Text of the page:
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    Quote Originally Posted by FL2AK-Old Town View Post
    ... I think Savage is the next "Rifleman's Rifle."
    ...umm, no.

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    Quote Originally Posted by sayak View Post
    ...umm, no.
    Well I didn't mean to suggest that they rival the quality and craftsmanship of a pre 64 Winchester. Most folks here know by know what a fanatic I am about those pre-64 guns. No one will ever match that, not even the pseudo, French-owned Winchester that is cloning them in Europe. I think what I meant by that remark was something more like, the next great American made bolt action rifle.

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    i had a stevens .243 that thing was guaranteed to never hit the same area twice...and that was if you even had time to fire it. most of the day was spent trying to find the bolt that was always falling out biggest POS i have ever seen but boy did it kill a lot of deer.

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    Quote Originally Posted by FL2AK-Old Town View Post
    I think Savage is the next "Rifleman's Rifle."
    I think your spot on for current production rifles.

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    Quote Originally Posted by limon32 View Post
    I put a Trophy on my AR last fall for predator hunting and it did just fine all winter. By spring it had an O-ring loose that I could see in the scope but it still worked great. I sent it back to Bushnell a month or so ago and they are sending me a new scope via the lifetime warranty. I was pretty happy for $100! Managed a lynx and coyote to boot!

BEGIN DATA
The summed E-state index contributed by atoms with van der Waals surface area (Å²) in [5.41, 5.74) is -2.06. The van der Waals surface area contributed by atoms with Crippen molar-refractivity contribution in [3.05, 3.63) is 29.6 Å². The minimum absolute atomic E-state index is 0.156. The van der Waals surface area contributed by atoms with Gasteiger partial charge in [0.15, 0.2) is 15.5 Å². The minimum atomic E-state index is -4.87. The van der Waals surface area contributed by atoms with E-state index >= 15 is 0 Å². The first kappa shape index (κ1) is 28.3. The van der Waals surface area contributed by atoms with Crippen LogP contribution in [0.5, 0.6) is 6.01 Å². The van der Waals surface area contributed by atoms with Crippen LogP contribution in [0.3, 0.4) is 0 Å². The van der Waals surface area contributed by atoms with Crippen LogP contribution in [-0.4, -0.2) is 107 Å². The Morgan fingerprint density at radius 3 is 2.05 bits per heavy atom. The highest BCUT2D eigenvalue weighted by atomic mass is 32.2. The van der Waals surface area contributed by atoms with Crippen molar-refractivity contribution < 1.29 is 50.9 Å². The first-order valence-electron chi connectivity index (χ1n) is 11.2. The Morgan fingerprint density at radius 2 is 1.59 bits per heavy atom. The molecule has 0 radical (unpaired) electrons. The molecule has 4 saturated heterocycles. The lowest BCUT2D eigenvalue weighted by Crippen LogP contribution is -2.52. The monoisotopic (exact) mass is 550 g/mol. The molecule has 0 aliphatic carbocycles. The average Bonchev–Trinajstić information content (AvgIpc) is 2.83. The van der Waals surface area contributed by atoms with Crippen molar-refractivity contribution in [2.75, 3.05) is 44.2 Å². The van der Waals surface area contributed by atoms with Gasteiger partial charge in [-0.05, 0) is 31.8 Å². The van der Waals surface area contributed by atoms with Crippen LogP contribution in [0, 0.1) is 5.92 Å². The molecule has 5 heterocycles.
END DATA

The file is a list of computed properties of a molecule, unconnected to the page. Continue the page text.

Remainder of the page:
FYI - While I was out hunting last week my Bushnell repair came in, in the form of a brand new scope, works for me!

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    Quote Originally Posted by limon32 View Post
    I think your spot on for current production rifles.
    Thanks. Yeah, it pains me to no longer buy/use Winchester products, other than my pre-64's, but I guess I should be thankful I have Savage to fall back on. The fact that they're affordable is a bonus.

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    My wife bought me a .223 Savage Axis 2 years ago. I love that little gun. Its a tack driver. For under 300 it came with a simons scope, I really can't complain about the scope. I may replace it with a Leupold someday but for now it does the trick.

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    Quote Originally Posted by FL2AK-Old Town View Post
    Thanks. Yeah, it pains me to no longer buy/use Winchester products, other than my pre-64's, but I guess I should be thankful I have Savage to fall back on. The fact that they're affordable is a bonus.